By Steve Silverman-
(CBS) Slow down the bandwagon. Everybody needs to get on the big, beautiful Chicago schooner. The Blackhawks are on a roll.
One troubling 5-4 victory over the Toronto Maple Leafs for the beloved does not mean all is well. The Blackhawks have been trending downward since mid-January and endured a nine-game losing streak before reversing field with a four-game winning streak and then following up with a three-game losing streak. Down, up, down.
There are many problems that head coach Joel Quenneville has to manage. Start off with the Hawks’ play in goal.
Once again, Corey Crawford was sent back out between the pipes to start against the Leafs. In his previous start, Quenneville had to pull Crawford against the Los Angeles Kings. He was no better against the Leafs. He gave up three goals in 10 shots and he watched the second and third periods from the bench.
It’s been a miserable season for Crawford.
He is giving up 2.94 goals against per game and his save percentage at a flat 90 percent is a liability. While Ray Emery came on and played well the rest of the way against the Leafs, he has only been a tad better than Crawford. He is allowing 2.72 goals against per game and he is stopping 90.5 percent of the shots he has seen. It’s not just the numbers with either goalie. You get the feeling that they will give up the key goal at the big moment and you are surprised when the big save is made.
General manager Stan Bowman was not interested in upgrading the team’s play in net prior to the trade deadline. While deals were hard to come by overall, Bowman said from the beginning that he didn’t feel a need to go after a new goaltender and pursue a trade. That assessment was a mistake and it may cost the team badly. Adding defenseman Johnny Oduya is a depth move that does not change the team’s skill level very much. Getting rid of goonish John Scott is much ado about nothing.
The biggest problem is the absence of Jonathan Toews, who has missed the last five games with the dreaded upper-body injury. In Toews’s case, this appears to mean a concussion. He is clearly the best player on the Hawks and when they don’t have him in the lineup they are missing a player who can dominate in the face-off circle, have an impact on the defensive end and make things happen with his hustle and drive on the offensive end.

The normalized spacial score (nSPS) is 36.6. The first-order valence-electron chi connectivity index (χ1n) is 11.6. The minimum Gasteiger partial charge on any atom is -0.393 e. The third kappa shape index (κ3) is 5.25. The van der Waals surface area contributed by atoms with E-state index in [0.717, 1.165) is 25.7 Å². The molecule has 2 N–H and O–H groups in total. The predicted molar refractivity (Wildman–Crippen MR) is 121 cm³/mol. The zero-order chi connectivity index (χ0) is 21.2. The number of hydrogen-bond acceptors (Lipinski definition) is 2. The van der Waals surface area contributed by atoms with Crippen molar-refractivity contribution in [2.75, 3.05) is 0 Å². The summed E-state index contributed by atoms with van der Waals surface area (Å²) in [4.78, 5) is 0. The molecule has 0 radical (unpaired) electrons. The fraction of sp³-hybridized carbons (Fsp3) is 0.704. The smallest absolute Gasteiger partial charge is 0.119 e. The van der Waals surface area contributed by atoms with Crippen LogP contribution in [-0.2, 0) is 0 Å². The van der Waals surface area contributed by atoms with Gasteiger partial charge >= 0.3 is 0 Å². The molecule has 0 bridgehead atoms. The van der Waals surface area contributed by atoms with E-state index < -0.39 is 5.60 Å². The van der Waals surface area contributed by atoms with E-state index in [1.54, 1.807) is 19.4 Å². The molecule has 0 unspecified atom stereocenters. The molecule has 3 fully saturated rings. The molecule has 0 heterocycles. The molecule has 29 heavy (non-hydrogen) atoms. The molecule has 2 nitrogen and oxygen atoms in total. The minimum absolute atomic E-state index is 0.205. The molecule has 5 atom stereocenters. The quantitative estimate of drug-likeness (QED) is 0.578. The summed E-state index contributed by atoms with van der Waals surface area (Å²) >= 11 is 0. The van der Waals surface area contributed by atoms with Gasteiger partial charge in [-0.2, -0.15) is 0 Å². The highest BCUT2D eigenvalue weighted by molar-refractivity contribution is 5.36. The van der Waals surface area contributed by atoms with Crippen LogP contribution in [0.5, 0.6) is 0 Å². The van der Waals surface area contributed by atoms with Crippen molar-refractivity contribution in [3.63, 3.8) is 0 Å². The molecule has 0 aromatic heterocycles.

Toews is probably one of the three best players in the league when healthy. When you are dealing with a concussion — excuse me, an upper-body injury – you are not working with any legitimate timetable. Penguins superstar Sidney Crosby has only played a handful of games in the 14 months since he was the victim of a head shot in the 2011 Winter Classic. Chris Pronger of the Philadelphia Flyers is done for the year and is showing no signs of getting any better. The Boston Bruins’ Marc Savard has almost certainly seen his career come to an end because of a concussion suffered in 2010.
None of these cases may apply to Toews. However, nobody knows when his symptoms will disappear and when he will start skating with the team again and can prepare to play. The Hawks may win a few games without him, but they can’t advance in the postseason if he is unable to put on his uniform.
Many of the team’s other top players cannot be counted on to produce like Toews. Perhaps that’s not fair, but the effort level of a player like Patrick Kane varies too much from game to game. Kane was amazing against the Leafs, recording a goal and an assist and carrying the play for much of the game. His contribution went well beyond his numbers.
Where has this kind of effort been throughout the year? It’s a lot easier to skate with reckless abandon against the butter-soft Toronto defense than it is against the St. Louis Blues or Detroit Red Wings. Kane needs to do his job a lot better. The same holds for Marian Hossa and Duncan Keith.
The bleeding stopped temporarily against an original six opponent and that has to make the fan base feel good. However, the Hawks still have major problems. The likelihood is that all the championship dreams of December and January are about to evaporate.
Steve Silverman is an award-winning writer, covering sports since 1980. Silverman was with Pro Football Weekly for 10 years and his byline has appeared in the Wall Street Journal, Playboy, NFL.com and The Sporting News. He is the author of four books, including Who’s Better, Who’s Best in Football — The Top 60 Players of All-Time. Follow him on Twitter (@profootballboy) and read more of his CBS Chicago columns here.